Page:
Just in time for Halloween, the good people at Mezco have released an absolutely stunning figure based on Frankenstein’s iconic monster. Although they went with a stylized and unique take on the beloved character, the monster retains all the classic charm that makes his design so timeless and wonderful.
Earlier this year, we had a chance to see the full trio of Mezco’s Universal Monsters pieces, including Frankenstein’s Monster, the Creature from the Black Lagoon, and the Mummy, at Toy Fair. While you’ll have to wait a bit for the two latter figures to become available, Frank has now been released as a standard colored version and the limited grayscale edition pictured in this review. Both versions are identical save for the paint job but, with only 100 produced, the black & white model is understandably harder to come by. Now these guys were already pretty damn impressive behind glass but, after having the chance to actually hold the figure and put it through its paces, it became clear just how wonderful this piece is.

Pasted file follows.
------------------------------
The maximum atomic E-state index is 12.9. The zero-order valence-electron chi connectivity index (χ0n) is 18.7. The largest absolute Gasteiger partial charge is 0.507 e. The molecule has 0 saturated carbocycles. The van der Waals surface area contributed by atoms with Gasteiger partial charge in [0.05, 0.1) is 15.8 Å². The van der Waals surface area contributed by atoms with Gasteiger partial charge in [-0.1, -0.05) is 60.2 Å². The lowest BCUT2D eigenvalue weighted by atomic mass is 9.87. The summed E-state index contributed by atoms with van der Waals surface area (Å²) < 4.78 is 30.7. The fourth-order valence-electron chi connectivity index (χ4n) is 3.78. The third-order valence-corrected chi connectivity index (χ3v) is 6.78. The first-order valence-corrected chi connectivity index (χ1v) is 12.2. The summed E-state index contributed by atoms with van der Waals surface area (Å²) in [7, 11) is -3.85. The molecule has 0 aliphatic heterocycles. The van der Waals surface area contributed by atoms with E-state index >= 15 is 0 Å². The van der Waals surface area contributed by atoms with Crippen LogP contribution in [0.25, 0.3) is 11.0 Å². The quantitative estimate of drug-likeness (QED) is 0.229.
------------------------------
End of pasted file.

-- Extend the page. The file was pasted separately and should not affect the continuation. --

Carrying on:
Although I couldn’t get the Monster out of his box quickly enough, collectors will appreciate the box’s large viewing window and the fact that he’s extremely easy to take in and out without causing any strain on the packaging. When you hold the figure itself, the first thing you’ll notice is how solid and weighty he feels. Measuring over nine inches tall, Frankie has the heft to back up his monstrous build. The detail in the sculpt also becomes even more apparent when you get to see this guy up close. From the subtle but very fine pattern in his pants and shoes to the lifelike textured skin and expressive facial features, the Monster is an amazing looking toy. The plates his forehead and left arm are a great touch and I love the slightly asymmetric neck bolts as well. Thanks to the super clean paint job, the various stich marks really stand out and the whites of his sunken eyes contrast beautifully against the darker shading. As you can see, Mezco’s take on Frankenstein’s creature isn’t a straight up visage of Boris Karloff – instead, he sports a look that’s a little cartoony without going so far as to look like a caricature. This may put off some folks looking for a more realistic take on the character, but that’s been done plenty of times. What you get here is a truly unique sculpt that actually adds a ton of charm and personality to one of cinema’s greatest and most tragically misunderstood monsters. It speaks volumes to Mezco’s designers that Frank’s sculpt strikes the perfect balance of creepy and lovable.